Down to the Wire
Draft Fatigue Management Regulations Simply Don’t Fly
As Helicopters goes to press, the Canadian helicopter community is being led to believe that the draft Fatigue Management Regulations published in a Canada Gazette I Notice of Intent (NOI) on March 25 (www.gazette.gc.ca/rp-pr/p1/2017/2017-03-25/html/notice-avis-eng.php) will be published for public consultation in Canada Gazette 1 by the end of June with very few changes.
Fortunately, Transport Canada (TC) has indicated that they can still make changes in response to comments received, which is a very good thing. Historically, TC has adopted the practice of fine-tuning regulations, rather than making significant changes post Canada-Gazette I.
If ever there was draft regulation in need of an overhaul, it is this one. Nine national and regional associations from across Canada have maintained that this regulation is so badly flawed, it needs to be sent back for some significant revisions, in a meaningful dialogue with all industry segments. Since 2010, when the fatigue management-working group began its deliberations, the process has centered on the needs of the large scheduled international airline community.
TC occasionally listened to the concerns of the other segments of the industry, but the regulator has largely ignored their input.
Their mantra, and the mantra of the pilot’s unions, has been “a pilot is a pilot.” It is true that all pilots are subject to fatigue – however, the way that fatigue is mitigated should vary across different industry segments. The existing regulations recognize industry segment-specific needs across a wide variety of issues, including emergency services, dispatch system requirements, training standards – the list goes on and on.
The Americans and the Europeans have recognized that different industry segments should be regulated differently – having proceeded with new airline-only rules, for now. In short, the Canadian regulations were drafted to recognize the unique requirements of diverse sectors of the commercial aviation community, serving many isolated communities in a large country. The NOI draft regulations defy that principle.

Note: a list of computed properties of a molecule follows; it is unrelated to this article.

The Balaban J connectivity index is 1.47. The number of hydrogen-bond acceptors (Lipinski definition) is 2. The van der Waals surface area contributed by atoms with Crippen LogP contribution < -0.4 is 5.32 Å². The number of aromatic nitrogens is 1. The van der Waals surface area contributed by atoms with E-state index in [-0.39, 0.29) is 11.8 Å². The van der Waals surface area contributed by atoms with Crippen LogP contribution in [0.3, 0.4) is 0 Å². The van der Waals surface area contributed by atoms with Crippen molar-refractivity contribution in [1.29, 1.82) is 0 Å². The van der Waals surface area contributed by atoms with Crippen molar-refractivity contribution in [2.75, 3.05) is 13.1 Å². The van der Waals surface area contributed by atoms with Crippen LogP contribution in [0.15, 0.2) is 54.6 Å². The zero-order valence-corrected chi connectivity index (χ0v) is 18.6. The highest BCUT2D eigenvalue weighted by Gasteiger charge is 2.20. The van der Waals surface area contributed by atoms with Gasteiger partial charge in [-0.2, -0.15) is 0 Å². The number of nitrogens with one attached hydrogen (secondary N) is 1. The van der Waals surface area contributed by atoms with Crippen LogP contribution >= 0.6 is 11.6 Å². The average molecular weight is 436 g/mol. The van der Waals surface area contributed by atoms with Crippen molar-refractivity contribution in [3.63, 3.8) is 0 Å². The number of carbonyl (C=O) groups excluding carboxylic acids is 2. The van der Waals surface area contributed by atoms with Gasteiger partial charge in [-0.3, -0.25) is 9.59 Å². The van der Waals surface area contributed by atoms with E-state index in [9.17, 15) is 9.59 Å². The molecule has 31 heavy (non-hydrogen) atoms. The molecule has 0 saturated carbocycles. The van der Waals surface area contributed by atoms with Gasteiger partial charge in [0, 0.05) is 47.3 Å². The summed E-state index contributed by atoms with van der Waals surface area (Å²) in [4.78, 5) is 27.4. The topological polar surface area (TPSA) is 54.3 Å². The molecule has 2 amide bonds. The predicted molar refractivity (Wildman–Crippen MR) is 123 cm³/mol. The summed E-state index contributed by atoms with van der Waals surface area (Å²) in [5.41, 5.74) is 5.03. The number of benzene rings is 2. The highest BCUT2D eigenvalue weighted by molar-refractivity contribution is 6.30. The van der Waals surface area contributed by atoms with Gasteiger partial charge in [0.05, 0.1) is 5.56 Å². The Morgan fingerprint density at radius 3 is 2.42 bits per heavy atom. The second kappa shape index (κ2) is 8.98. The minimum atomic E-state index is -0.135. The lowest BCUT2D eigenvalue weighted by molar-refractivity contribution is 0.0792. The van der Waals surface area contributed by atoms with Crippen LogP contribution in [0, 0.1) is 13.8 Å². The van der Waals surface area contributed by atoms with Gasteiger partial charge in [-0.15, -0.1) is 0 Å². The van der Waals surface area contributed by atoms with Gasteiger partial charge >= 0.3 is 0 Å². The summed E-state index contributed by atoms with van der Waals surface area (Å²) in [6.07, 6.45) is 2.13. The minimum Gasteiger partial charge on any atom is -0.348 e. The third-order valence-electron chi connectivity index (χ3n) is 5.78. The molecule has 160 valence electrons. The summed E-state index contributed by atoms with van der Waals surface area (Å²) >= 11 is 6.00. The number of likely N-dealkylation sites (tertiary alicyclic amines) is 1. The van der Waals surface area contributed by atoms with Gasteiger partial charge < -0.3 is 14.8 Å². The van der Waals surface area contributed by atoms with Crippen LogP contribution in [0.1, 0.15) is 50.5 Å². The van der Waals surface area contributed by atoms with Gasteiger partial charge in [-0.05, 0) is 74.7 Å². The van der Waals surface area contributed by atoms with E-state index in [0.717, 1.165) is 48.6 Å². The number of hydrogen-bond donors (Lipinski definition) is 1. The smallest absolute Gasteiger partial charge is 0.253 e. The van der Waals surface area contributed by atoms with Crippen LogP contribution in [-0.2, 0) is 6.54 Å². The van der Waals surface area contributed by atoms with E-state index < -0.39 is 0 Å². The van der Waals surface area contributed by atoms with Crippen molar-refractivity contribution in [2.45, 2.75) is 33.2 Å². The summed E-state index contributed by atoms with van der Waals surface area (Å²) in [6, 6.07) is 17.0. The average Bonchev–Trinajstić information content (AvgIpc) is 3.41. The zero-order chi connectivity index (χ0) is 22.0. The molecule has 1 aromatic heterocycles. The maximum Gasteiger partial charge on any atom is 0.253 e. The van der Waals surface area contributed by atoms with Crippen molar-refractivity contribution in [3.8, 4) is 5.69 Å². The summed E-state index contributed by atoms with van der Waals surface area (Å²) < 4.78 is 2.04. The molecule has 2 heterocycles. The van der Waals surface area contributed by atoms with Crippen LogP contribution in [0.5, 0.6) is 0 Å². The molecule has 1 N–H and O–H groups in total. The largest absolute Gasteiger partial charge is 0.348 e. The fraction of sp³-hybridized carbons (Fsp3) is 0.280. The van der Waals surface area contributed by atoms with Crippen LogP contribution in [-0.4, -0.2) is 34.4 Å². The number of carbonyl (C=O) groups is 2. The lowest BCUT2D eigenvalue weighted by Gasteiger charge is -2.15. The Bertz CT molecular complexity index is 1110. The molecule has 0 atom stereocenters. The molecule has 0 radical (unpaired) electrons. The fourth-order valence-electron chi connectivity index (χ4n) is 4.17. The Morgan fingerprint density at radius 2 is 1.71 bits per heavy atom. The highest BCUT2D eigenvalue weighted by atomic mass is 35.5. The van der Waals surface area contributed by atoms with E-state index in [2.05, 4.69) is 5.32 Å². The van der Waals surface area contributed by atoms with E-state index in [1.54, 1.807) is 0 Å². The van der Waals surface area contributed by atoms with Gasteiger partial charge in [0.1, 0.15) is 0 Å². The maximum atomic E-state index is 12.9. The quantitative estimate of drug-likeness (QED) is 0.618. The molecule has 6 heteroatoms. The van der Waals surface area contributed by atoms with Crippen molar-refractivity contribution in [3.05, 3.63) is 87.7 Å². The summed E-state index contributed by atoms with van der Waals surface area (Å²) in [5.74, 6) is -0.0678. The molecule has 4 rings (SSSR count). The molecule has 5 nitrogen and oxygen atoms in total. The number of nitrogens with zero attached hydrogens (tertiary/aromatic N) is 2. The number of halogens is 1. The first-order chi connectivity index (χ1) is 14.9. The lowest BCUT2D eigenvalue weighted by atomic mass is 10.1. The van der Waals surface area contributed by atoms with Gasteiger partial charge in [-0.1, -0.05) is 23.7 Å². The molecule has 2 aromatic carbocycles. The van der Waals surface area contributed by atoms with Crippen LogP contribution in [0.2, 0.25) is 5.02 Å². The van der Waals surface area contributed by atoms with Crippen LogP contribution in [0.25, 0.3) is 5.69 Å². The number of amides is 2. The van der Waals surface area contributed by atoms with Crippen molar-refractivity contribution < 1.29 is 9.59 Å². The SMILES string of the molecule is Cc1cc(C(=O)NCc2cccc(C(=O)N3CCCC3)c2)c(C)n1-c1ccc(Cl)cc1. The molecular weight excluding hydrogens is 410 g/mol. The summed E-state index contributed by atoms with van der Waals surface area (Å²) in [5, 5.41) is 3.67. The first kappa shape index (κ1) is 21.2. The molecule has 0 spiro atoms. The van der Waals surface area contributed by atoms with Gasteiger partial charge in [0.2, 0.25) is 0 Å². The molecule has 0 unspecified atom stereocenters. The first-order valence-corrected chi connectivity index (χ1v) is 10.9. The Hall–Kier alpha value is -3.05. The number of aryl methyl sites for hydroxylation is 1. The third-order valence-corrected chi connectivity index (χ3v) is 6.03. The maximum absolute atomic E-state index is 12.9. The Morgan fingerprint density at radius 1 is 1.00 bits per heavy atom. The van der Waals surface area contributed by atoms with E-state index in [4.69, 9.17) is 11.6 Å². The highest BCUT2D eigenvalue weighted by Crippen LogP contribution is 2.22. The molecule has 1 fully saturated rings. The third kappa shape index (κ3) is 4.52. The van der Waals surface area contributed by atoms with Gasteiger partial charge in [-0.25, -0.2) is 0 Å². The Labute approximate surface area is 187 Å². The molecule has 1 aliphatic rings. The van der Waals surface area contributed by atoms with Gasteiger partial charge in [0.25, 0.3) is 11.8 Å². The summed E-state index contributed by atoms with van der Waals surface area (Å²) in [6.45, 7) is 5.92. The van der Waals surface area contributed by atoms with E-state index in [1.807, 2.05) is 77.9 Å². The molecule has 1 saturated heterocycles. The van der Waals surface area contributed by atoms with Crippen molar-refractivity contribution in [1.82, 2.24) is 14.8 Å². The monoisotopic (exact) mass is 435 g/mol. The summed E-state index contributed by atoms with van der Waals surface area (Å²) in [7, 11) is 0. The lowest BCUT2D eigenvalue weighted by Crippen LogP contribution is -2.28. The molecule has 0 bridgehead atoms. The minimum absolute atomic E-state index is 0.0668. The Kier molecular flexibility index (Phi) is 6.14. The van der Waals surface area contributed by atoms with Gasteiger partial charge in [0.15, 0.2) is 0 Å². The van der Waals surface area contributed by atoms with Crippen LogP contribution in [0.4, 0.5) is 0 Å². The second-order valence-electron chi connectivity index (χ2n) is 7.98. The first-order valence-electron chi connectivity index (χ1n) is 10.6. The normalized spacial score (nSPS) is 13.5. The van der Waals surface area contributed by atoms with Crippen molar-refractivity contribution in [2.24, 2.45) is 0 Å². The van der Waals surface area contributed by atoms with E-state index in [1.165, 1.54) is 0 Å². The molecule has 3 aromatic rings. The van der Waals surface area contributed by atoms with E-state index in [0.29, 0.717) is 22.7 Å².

Except on a very few issues, even the fatigue-related science rarely identifies hard numbers. It identifies fatigue-related principles that should be respected and provides very general guidance. TC has attached numbers that, in some cases, have been pulled from thin air.
Sometimes the NOI regulations defy the science – the “zeroing provisions,” which have served the industry and its flight crews well for the past 10 years, were summarily removed in the NOI regulations. TC’s response: “The cumulative flight hours can get too high.” There is strong support in the science that three days free from duty, “zeros” all fatigue – including any fatigue from duty hours and flight hours. Our industry is largely based on periods of deployed duty – followed by extended periods of time free from duty. Pilots are happy, operators are happy and fatigue is mitigated in a most significant way. When was the last time a helicopter flight crew member asked, “Can I take one day off each week, in camp?”
We believe TC has little awareness of the devastating impact that these proposed new regulations will have on a diverse Canadian commercial aviation community. Last year, TC circulated a survey to determine the impact of the proposed new regulations. The survey was, however, complicated and very poorly drafted. It was also circulated in the heart of the summer operating season and relied upon the survey’s respondents to patch together an incomplete lay-summary (no regulatory text) of the revisions to the regulations since the 2014 Notice of Proposed Amendment (NPA), while viewing the old regulatory text. TC notes it got a three per cent response-rate from air taxi operators.
HAC is not saying that the fatigue management regulations in Canada do not require some adjustment. There is widespread acknowledgement that tour lengths need to be adjusted downwards, and we do need to recognize the fatigue-relate science as it applies to disruptions of the window of circadian low (WOCL).
We also need to better protect the opportunity for eight hours of rest, for example. And we are not airlines and we should not be treated like airlines. The current NOI proposal will not improve safety – it will only make the cost of our services higher and aggravate the existing shortage of experienced helicopter pilots.
Sadly, our customers and the communities that we serve will pay the price of this misguided new regulation, if it moves forward in its current form.
Fred Jones is the president/CEO of the Helicopter Association of Canada and a regular contributor to Helicopters magazine.
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